|Developer(s)||Narayan Desai et al.|
|Stable release||1.3.5 / 5 September 2014|
|Type||Configuration management, System administration, Network management|
Bcfg2 (pronounced "bee-config") is a configuration management tool developed in the Mathematics and Computer Science Division of Argonne National Laboratory. Bcfg2 aids in the infrastructure management lifecycle – conﬁguration analysis, service deployment, and conﬁguration auditing. It includes tools for visualizing conﬁguration information, as well as reporting tools that help administrators understand conﬁguration patterns in their environments.
Bcfg2 differs from similar configuration management tools due to its auditing capability. One of the stated design goals for Bcfg2 is to determine if interactive (direct) changes have been made to a machine and report on these extra changes. The client can optionally remove any additional configuration.
Bcfg2 is written in Python and enables system administrator to manage the configuration of a large number of computers using a central configuration model. Bcfg2 operates using a simple model of system conﬁguration, modeling intuitive items like packages, services and conﬁguration ﬁles (as well as the dependencies between them). This model of system conﬁguration is used for veriﬁcation and validation, allowing robust auditing of deployed systems. The Bcfg2 configuration specification is written using a declarative XML model. The entire specification can be validated using widely available XML schema validators along with the custom schemas included in Bcfg2.
Bcfg2 is based on a client-server architecture. The client is responsible for interpreting (but not processing) the configuration served by the server. This configuration is literal, so no client-side processing of the configuration is required. After completion of the configuration process, the client uploads a set of statistics to the server.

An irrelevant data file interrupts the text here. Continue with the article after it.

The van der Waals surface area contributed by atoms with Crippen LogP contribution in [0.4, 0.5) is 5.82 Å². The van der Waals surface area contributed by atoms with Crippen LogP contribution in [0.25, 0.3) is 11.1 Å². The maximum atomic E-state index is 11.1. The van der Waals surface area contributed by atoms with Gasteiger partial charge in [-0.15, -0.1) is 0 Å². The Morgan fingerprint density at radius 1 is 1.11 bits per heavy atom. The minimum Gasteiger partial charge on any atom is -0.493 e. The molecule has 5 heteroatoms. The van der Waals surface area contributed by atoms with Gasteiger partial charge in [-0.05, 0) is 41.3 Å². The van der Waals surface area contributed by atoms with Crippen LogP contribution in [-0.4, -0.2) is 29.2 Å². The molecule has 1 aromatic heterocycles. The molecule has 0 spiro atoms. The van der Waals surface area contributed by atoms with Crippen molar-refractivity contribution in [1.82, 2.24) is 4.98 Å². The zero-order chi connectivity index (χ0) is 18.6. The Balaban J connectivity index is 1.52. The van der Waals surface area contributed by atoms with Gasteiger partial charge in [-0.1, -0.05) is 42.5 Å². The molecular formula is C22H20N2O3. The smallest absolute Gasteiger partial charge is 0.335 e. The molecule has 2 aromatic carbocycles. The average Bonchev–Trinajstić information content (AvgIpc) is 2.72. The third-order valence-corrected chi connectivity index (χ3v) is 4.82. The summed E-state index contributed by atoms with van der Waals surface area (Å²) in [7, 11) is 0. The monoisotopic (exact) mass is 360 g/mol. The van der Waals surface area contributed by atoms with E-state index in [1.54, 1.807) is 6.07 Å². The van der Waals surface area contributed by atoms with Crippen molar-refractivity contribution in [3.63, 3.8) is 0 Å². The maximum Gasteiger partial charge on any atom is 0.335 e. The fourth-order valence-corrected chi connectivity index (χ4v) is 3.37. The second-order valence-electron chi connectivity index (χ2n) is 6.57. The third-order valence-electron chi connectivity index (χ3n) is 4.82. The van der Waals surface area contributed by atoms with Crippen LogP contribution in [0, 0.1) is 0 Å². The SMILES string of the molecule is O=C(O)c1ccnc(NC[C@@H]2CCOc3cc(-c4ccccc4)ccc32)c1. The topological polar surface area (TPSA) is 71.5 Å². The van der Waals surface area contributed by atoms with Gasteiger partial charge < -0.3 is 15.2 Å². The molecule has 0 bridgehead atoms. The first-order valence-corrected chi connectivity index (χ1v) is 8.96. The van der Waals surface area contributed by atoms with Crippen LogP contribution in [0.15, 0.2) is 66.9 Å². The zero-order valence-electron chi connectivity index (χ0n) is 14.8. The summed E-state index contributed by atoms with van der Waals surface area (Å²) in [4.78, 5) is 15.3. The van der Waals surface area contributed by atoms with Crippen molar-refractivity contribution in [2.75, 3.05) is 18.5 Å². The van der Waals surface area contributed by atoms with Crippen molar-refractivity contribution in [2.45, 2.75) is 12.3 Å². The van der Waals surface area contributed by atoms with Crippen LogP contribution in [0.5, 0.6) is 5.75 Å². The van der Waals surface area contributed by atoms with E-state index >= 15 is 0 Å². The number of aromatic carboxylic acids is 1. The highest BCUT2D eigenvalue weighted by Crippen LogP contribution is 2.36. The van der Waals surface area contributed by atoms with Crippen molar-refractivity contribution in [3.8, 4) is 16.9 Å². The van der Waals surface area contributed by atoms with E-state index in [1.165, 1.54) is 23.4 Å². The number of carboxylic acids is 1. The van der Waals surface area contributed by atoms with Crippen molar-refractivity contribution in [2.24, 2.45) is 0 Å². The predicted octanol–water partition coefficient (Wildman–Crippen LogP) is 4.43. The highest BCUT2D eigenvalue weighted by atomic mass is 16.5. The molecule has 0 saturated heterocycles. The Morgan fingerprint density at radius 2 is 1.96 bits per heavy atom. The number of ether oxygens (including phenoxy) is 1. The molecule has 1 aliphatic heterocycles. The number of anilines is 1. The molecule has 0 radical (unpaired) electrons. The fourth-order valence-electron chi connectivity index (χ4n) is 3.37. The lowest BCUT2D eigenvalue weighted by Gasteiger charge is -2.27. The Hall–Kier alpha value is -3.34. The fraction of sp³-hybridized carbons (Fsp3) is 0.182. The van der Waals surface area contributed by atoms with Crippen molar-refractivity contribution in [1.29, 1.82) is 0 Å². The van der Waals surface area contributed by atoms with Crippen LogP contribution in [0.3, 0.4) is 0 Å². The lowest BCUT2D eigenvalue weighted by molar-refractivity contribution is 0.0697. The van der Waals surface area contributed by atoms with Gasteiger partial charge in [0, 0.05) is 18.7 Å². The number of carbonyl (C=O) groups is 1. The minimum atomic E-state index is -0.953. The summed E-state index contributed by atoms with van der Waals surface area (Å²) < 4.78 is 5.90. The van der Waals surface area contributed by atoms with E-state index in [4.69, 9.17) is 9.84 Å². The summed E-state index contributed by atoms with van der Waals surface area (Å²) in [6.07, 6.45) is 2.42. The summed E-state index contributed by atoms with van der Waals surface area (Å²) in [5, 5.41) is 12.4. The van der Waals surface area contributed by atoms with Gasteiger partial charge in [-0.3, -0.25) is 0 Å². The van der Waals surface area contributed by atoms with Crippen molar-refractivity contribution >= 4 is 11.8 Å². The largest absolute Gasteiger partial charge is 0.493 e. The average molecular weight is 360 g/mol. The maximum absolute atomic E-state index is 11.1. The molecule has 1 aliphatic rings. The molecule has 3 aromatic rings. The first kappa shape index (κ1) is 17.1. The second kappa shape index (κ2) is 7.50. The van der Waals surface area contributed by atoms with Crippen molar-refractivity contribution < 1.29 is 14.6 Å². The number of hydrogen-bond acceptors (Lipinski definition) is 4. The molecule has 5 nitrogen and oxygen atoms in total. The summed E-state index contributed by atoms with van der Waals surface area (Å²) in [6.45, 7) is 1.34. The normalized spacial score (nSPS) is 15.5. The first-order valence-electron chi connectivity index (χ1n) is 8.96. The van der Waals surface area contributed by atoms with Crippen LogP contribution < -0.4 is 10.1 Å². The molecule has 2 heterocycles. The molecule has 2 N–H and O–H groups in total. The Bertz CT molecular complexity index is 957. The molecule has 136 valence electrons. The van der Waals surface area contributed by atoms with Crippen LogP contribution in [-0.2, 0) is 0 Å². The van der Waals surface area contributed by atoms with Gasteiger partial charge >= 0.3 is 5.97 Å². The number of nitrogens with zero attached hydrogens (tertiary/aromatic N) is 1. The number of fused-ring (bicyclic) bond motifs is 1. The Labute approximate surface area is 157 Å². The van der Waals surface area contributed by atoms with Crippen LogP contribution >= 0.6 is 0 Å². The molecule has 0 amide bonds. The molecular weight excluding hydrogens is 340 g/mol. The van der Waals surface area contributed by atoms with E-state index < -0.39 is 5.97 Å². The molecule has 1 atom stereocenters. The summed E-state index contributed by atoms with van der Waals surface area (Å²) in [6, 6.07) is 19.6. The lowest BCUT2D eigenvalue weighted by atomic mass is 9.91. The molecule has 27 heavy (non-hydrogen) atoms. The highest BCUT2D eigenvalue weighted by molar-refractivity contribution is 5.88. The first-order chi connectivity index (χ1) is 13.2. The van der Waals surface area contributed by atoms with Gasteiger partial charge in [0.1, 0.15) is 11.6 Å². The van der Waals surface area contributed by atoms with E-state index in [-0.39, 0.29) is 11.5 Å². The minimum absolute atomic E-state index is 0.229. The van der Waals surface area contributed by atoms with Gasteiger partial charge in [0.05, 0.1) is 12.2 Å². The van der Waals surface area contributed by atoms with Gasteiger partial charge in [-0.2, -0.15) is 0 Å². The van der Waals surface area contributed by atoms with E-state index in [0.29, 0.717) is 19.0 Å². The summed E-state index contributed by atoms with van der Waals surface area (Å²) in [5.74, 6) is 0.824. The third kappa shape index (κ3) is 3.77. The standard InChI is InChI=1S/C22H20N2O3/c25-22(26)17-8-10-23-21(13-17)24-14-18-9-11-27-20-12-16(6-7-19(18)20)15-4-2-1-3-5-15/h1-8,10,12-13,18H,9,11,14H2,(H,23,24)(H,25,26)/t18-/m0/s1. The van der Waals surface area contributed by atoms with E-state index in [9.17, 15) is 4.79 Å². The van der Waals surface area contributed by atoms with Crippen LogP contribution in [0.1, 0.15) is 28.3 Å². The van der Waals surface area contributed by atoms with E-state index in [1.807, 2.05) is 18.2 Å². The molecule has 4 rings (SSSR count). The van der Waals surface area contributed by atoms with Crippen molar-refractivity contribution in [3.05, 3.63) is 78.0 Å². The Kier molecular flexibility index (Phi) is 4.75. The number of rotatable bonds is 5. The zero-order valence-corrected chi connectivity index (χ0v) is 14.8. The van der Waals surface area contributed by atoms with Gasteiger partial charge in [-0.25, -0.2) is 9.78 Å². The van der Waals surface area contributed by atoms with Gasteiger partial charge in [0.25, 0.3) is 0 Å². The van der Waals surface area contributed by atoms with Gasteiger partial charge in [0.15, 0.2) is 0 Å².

The Bcfg2 Client
The Bcfg2 client performs all client configuration or reconfiguration operations. It renders a declarative configuration specification, provided by the Bcfg2 server, into a set of configuration operations which will attempt to change the client's state into that described by the configuration specification.
The operation of the Bcfg2 client is intended to be as simple as possible. Conceptually, the sole purpose of the client is to reconcile the differences between the current client state and the state described in the specification received from the Bcfg2 server.
The Bcfg2 Server
The Bcfg2 server is responsible for taking a network description and turning it into a series of configuration specifications for particular clients. It also manages probed data and tracks statistics for clients.
The Bcfg2 server takes information from two sources when generating client configuration specifications. The first is a pool of metadata that describes clients as members of an aspect-based classing system. That is, clients are defined in terms of aspects of their abstract behavior. The other is a file system repository that contains mappings from metadata to literal configuration. These are combined to form the literal configuration specifications for clients.
An example of abstract configuration entries:
<Package name="openssh-server"/> <Path name="/etc/motd"/>
An example of literal configuration entries:
<Package name="openssh-server" version="auto" type="deb"/> <Path name="/etc/motd">Hello from Bcfg2 </Path>
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- Desai, Narayan. "What Operating Systems Does Bcfg2 Support?". Bcfg2 Development Team. Retrieved 2013-02-26.
- Narayan Desai; Cory Lueninghoener (10 November 2008). Configuration Management with Bcfg2 (USENIX Short Topics in System Administration, #19) [Paperback]. USENIX Association. ISBN 978-1-931-97164-5.